There’s a law pending in Congress that could close many of these loopholes: H.R. 1, or the For The People Act of 2019. The bill would tighten rules around lobbying registration for foreign and domestic lobbyists. More importantly, it specifies that doing advisory or consulting work in support of lobbying contacts would be considered lobbying — meaning those “historian” and “consultant” jobs would trigger requirements around disclosure, registration, and cooling-off periods. House Democrats are pushing the bill as a sweeping reforms package, but H.R. 1 is unlikely to make it past the Republican-controlled Senate.

This kind of shadow lobbying is “hurting democracy by skewing decision-making and undermining public trust in government,” Chandu Krishnan, who has extensively researched the ethics of the “revolving door” and served as executive director of Transparency International UK from 2004 to 2012, said. Because the rules are so weak, many individuals and firms can truthfully claim that they are in “full compliance with the law” even if their behavior is does not pass the smell test. “People focus on the big corruption issues,” Krishnan added. “But this is a much more insidious [problem].”

ThinkProgress has identified some of the former members of Congress who have, in full compliance with existing law, already taken positions with lobbying firms, policy shops, and political interest groups:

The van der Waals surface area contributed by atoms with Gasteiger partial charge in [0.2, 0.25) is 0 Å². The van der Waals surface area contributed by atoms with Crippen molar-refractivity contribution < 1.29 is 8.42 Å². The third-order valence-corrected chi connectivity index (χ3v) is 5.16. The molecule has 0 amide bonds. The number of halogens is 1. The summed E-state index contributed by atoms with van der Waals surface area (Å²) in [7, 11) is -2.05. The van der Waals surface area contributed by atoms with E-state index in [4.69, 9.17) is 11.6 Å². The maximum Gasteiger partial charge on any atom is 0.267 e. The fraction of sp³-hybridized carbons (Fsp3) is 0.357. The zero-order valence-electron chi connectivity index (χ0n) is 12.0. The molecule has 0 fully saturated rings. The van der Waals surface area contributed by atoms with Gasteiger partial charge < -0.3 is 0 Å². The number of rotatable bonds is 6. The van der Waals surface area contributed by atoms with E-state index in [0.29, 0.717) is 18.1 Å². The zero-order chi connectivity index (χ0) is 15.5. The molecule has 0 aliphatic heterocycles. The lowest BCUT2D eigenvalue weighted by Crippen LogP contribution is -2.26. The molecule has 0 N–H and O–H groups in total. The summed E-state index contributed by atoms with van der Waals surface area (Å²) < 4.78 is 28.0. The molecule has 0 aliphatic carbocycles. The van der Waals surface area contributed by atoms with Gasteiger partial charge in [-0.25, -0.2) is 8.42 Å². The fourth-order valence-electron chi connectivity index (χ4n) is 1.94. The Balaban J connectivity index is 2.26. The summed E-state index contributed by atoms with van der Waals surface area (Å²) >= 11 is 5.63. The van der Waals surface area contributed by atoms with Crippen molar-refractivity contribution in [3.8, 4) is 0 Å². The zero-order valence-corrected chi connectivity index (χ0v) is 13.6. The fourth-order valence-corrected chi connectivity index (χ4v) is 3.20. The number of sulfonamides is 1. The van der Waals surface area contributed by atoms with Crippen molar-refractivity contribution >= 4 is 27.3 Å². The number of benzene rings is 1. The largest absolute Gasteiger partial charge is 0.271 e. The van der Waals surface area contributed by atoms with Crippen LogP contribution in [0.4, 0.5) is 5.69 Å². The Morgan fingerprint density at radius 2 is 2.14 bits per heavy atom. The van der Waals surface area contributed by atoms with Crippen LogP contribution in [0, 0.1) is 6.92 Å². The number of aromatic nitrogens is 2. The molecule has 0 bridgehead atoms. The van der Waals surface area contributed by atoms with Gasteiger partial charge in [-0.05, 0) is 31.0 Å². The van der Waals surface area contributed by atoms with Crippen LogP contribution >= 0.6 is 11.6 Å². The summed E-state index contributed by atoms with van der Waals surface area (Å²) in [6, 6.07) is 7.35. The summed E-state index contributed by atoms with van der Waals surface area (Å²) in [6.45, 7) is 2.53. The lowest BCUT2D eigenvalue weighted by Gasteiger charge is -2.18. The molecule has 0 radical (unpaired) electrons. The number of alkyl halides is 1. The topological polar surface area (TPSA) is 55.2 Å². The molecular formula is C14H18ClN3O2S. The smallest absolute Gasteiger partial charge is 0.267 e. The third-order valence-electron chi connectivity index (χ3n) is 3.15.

Rep. Dave Reichert (R-WA)

Reichert, who was chair of the Ways and Means Committee’s trade subcommittee, did not seek re-election in 2018. Earlier this month, Gordon Thomas Honeywell Governmental Affairs announced that he was joining the firm as a vice president. According to lobbying disclosure records, the company lobbies on behalf of multiple local governments, the International Boxing Federation, and Thermo Fischer Scientific’s Life Technologies Corporation.

Rep. Lynn Jenkins (R-KS)

Jenkins, who chaired the Ways and Means Oversight subcommittee, did not seek re-election in 2018. Even before her term ended, she registered her new lobbying firm — LJ Strategies, LLC — with the state of Kansas. The Kansas City Star’s editorial board called this a “deeply distasteful” move with a “wide open window of potential conflicts of interest.” The firm has not yet registered any federal clients.

Rep. Lamar Smith (R-TX)